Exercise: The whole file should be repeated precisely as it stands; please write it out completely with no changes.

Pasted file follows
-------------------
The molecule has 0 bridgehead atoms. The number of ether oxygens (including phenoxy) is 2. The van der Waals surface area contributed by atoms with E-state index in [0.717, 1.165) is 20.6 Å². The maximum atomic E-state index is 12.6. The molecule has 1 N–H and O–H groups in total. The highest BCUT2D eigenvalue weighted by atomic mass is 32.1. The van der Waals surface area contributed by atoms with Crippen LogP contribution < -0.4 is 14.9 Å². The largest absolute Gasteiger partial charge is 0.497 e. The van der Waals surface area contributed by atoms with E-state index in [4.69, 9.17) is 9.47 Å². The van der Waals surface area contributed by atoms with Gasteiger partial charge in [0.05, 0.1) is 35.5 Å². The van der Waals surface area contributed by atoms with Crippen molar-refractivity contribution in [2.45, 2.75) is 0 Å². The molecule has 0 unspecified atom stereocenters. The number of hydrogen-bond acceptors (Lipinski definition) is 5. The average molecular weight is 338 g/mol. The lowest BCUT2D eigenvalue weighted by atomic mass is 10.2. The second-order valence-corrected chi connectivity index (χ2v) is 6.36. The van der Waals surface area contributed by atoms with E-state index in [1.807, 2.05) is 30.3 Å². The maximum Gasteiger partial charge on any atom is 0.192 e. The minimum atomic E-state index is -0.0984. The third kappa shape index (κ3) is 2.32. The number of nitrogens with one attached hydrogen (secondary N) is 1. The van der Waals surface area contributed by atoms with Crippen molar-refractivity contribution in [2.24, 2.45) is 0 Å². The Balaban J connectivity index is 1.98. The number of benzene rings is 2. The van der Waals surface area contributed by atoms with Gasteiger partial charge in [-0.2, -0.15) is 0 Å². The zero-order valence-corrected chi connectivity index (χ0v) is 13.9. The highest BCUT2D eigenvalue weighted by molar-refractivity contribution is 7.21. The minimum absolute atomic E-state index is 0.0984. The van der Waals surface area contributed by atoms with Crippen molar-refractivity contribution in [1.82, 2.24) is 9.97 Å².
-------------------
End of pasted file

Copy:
The molecule has 0 bridgehead atoms. The number of ether oxygens (including phenoxy) is 2. The van der Waals surface area contributed by atoms with E-state index in [0.717, 1.165) is 20.6 Å². The maximum atomic E-state index is 12.6. The molecule has 1 N–H and O–H groups in total. The highest BCUT2D eigenvalue weighted by atomic mass is 32.1. The van der Waals surface area contributed by atoms with Crippen LogP contribution < -0.4 is 14.9 Å². The largest absolute Gasteiger partial charge is 0.497 e. The van der Waals surface area contributed by atoms with E-state index in [4.69, 9.17) is 9.47 Å². The van der Waals surface area contributed by atoms with Gasteiger partial charge in [0.05, 0.1) is 35.5 Å². The van der Waals surface area contributed by atoms with Crippen molar-refractivity contribution in [2.45, 2.75) is 0 Å². The molecule has 0 unspecified atom stereocenters. The number of hydrogen-bond acceptors (Lipinski definition) is 5. The average molecular weight is 338 g/mol. The lowest BCUT2D eigenvalue weighted by atomic mass is 10.2. The second-order valence-corrected chi connectivity index (χ2v) is 6.36. The van der Waals surface area contributed by atoms with E-state index in [1.807, 2.05) is 30.3 Å². The maximum Gasteiger partial charge on any atom is 0.192 e. The minimum atomic E-state index is -0.0984. The third kappa shape index (κ3) is 2.32. The number of nitrogens with one attached hydrogen (secondary N) is 1. The van der Waals surface area contributed by atoms with Crippen molar-refractivity contribution in [2.24, 2.45) is 0 Å². The Balaban J connectivity index is 1.98. The number of benzene rings is 2. The van der Waals surface area contributed by atoms with Gasteiger partial charge in [-0.2, -0.15) is 0 Å². The zero-order valence-corrected chi connectivity index (χ0v) is 13.9. The highest BCUT2D eigenvalue weighted by molar-refractivity contribution is 7.21. The minimum absolute atomic E-state index is 0.0984. The van der Waals surface area contributed by atoms with Crippen molar-refractivity contribution in [1.82, 2.24) is 9.97 Å².